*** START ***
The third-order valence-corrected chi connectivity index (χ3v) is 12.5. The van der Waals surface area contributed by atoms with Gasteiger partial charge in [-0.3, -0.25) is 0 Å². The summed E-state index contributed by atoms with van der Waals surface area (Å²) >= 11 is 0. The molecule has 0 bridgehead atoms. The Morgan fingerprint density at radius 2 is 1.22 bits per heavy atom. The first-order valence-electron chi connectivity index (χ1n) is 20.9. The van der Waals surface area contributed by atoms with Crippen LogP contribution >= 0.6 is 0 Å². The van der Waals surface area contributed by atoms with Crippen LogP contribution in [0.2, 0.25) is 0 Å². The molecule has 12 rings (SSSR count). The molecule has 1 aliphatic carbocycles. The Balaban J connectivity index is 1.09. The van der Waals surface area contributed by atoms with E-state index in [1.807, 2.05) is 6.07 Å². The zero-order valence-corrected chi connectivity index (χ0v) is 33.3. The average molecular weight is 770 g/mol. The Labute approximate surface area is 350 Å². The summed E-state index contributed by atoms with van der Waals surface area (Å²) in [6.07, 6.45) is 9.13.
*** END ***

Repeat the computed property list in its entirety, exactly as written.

The third-order valence-corrected chi connectivity index (χ3v) is 12.5. The van der Waals surface area contributed by atoms with Gasteiger partial charge in [-0.3, -0.25) is 0 Å². The summed E-state index contributed by atoms with van der Waals surface area (Å²) >= 11 is 0. The molecule has 0 bridgehead atoms. The Morgan fingerprint density at radius 2 is 1.22 bits per heavy atom. The first-order valence-electron chi connectivity index (χ1n) is 20.9. The van der Waals surface area contributed by atoms with Crippen LogP contribution >= 0.6 is 0 Å². The van der Waals surface area contributed by atoms with Crippen LogP contribution in [0.2, 0.25) is 0 Å². The molecule has 12 rings (SSSR count). The molecule has 1 aliphatic carbocycles. The Balaban J connectivity index is 1.09. The van der Waals surface area contributed by atoms with E-state index in [1.807, 2.05) is 6.07 Å². The zero-order valence-corrected chi connectivity index (χ0v) is 33.3. The average molecular weight is 770 g/mol. The Labute approximate surface area is 350 Å². The summed E-state index contributed by atoms with van der Waals surface area (Å²) in [6.07, 6.45) is 9.13.